Prof. Kelly Carmena appears on LPB’s Louisiana Public Square discussing Louisiana’s current public defense crisis

Carmena on LPB

Prof. Kelly Carmena is seated at far right, third from left.  East Baton Rouge Parish District Attorney Hillar Moore, SULC Class of 1989, is seated same row, second from left.

Prof. Kelly Carmena recently participated as an audience member in LPB’s Louisiana Public Square, which airs at 7 p.m., Wednesday, March 30, on WLPB-TV and WLAE in New Orleans.

The program, titled “Justice on Hold: Louisiana’s Public Defender Shortage,” focuses on the state’s current public defender crisis.  The segment will air again statewide on LPB at 11 a.m., Sunday, April 3. Also watch the show at:

If a person is accused of a crime in Louisiana, but cannot afford to hire an attorney, he/she is typically assigned a public defender paid for by the state. However, several public defender offices across the state argue that they don’t have the resources to keep up with the demand for court-appointed attorneys. Several parishes have been forced to make cuts and limit representation to only defendants who are currently incarcerated and facing felony charges.  Other parishes have placed defendants on waiting a list for legal representation, including those sitting in jail.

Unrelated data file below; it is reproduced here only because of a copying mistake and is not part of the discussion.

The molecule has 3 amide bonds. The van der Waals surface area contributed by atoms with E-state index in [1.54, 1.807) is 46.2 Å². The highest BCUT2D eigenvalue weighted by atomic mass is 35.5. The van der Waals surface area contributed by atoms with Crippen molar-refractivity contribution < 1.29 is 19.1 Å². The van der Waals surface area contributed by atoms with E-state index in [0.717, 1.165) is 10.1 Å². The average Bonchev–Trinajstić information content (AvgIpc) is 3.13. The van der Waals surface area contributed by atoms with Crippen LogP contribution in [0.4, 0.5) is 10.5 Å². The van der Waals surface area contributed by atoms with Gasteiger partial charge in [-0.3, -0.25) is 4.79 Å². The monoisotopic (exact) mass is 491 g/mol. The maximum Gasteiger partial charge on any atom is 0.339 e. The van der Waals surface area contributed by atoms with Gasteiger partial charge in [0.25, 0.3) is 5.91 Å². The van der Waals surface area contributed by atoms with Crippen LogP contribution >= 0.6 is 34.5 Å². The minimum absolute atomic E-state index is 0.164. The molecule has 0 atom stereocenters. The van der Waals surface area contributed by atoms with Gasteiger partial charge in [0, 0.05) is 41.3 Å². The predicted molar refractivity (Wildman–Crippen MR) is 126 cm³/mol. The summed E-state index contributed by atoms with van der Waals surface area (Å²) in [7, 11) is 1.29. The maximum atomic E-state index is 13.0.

“We either pay now or we pay later. We either fund the system correctly, or ultimately the state is going to pay for these defendants to sit in jail while they await a court-appointed criminal defense attorney,” says Prof. Carmena.

“And the ultimate issue is whether the prosecutors can keep those accused of crimes in jail merely because funds are not available to give them a public defender.” She noted that while the state provides various funding back-up sources for district attorneys’ offices, there are no such resources for public defenders.

The issue of indigent defense has plagued Louisiana for a number of years, but appears to be coming to a head. Recently, the American Civil Liberties Union of Louisiana filed a lawsuit against Orleans Parish and the Louisiana Public Defender Board arguing that the lack of legal representation of the accused violates the Sixth Amendment right under the U.S. Constitution.

Carmena is an assistant professor of clinical legal education and manages the Law Center’s criminal clinic. Prior to joining the faculty, she worked with the East Baton Rouge Parish Office of Public Defender as a felony and misdemeanor assistant public defender. During her five-year term with the Public Defender’s Office, she served as lead counsel on a multitude of felony matters, including second-degree murder, aggravated and forcible rape, distribution charges and armed robbery, as well as numerous misdemeanor matters.

She is a frequent speaker on matters related to the administration of criminal justice and procedure.